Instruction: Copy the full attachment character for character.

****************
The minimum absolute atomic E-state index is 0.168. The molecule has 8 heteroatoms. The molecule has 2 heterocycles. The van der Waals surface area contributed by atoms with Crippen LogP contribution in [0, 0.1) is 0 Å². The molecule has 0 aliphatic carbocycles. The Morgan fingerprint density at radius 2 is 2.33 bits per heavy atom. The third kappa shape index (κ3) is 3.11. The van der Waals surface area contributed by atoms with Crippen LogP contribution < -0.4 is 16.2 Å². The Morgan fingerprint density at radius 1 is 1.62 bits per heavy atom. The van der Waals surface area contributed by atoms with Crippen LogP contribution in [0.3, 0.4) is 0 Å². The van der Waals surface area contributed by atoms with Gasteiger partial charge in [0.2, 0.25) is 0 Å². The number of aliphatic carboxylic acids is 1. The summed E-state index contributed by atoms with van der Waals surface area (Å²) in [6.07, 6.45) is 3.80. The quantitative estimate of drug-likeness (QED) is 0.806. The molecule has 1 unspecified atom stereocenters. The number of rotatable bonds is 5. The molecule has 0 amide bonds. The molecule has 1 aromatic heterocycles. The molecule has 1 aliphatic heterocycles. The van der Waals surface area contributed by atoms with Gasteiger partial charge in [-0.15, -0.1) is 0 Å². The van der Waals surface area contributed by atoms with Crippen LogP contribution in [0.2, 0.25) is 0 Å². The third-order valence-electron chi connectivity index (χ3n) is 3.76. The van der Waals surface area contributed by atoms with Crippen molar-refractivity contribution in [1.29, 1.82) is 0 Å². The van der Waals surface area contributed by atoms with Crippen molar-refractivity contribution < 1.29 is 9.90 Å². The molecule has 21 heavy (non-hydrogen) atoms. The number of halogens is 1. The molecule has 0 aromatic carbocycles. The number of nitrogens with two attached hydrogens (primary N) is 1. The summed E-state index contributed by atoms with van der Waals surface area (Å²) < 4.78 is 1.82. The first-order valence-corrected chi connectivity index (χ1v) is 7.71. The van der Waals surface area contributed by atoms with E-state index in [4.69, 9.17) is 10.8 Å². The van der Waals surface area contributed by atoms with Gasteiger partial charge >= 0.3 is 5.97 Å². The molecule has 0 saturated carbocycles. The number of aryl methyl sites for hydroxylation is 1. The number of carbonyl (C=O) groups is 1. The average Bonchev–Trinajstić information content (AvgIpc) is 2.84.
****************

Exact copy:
The minimum absolute atomic E-state index is 0.168. The molecule has 8 heteroatoms. The molecule has 2 heterocycles. The van der Waals surface area contributed by atoms with Crippen LogP contribution in [0, 0.1) is 0 Å². The molecule has 0 aliphatic carbocycles. The Morgan fingerprint density at radius 2 is 2.33 bits per heavy atom. The third kappa shape index (κ3) is 3.11. The van der Waals surface area contributed by atoms with Crippen LogP contribution < -0.4 is 16.2 Å². The Morgan fingerprint density at radius 1 is 1.62 bits per heavy atom. The van der Waals surface area contributed by atoms with Crippen LogP contribution in [0.3, 0.4) is 0 Å². The van der Waals surface area contributed by atoms with Gasteiger partial charge in [0.2, 0.25) is 0 Å². The number of aliphatic carboxylic acids is 1. The summed E-state index contributed by atoms with van der Waals surface area (Å²) in [6.07, 6.45) is 3.80. The quantitative estimate of drug-likeness (QED) is 0.806. The molecule has 1 unspecified atom stereocenters. The number of rotatable bonds is 5. The molecule has 0 amide bonds. The molecule has 1 aromatic heterocycles. The molecule has 1 aliphatic heterocycles. The van der Waals surface area contributed by atoms with Gasteiger partial charge in [-0.15, -0.1) is 0 Å². The van der Waals surface area contributed by atoms with Crippen LogP contribution in [0.2, 0.25) is 0 Å². The third-order valence-electron chi connectivity index (χ3n) is 3.76. The van der Waals surface area contributed by atoms with Crippen molar-refractivity contribution in [1.29, 1.82) is 0 Å². The van der Waals surface area contributed by atoms with Crippen molar-refractivity contribution < 1.29 is 9.90 Å². The molecule has 21 heavy (non-hydrogen) atoms. The number of halogens is 1. The molecule has 0 aromatic carbocycles. The number of nitrogens with two attached hydrogens (primary N) is 1. The summed E-state index contributed by atoms with van der Waals surface area (Å²) < 4.78 is 1.82. The first-order valence-corrected chi connectivity index (χ1v) is 7.71. The van der Waals surface area contributed by atoms with E-state index in [4.69, 9.17) is 10.8 Å². The van der Waals surface area contributed by atoms with Gasteiger partial charge >= 0.3 is 5.97 Å². The molecule has 0 saturated carbocycles. The number of aryl methyl sites for hydroxylation is 1. The number of carbonyl (C=O) groups is 1. The average Bonchev–Trinajstić information content (AvgIpc) is 2.84.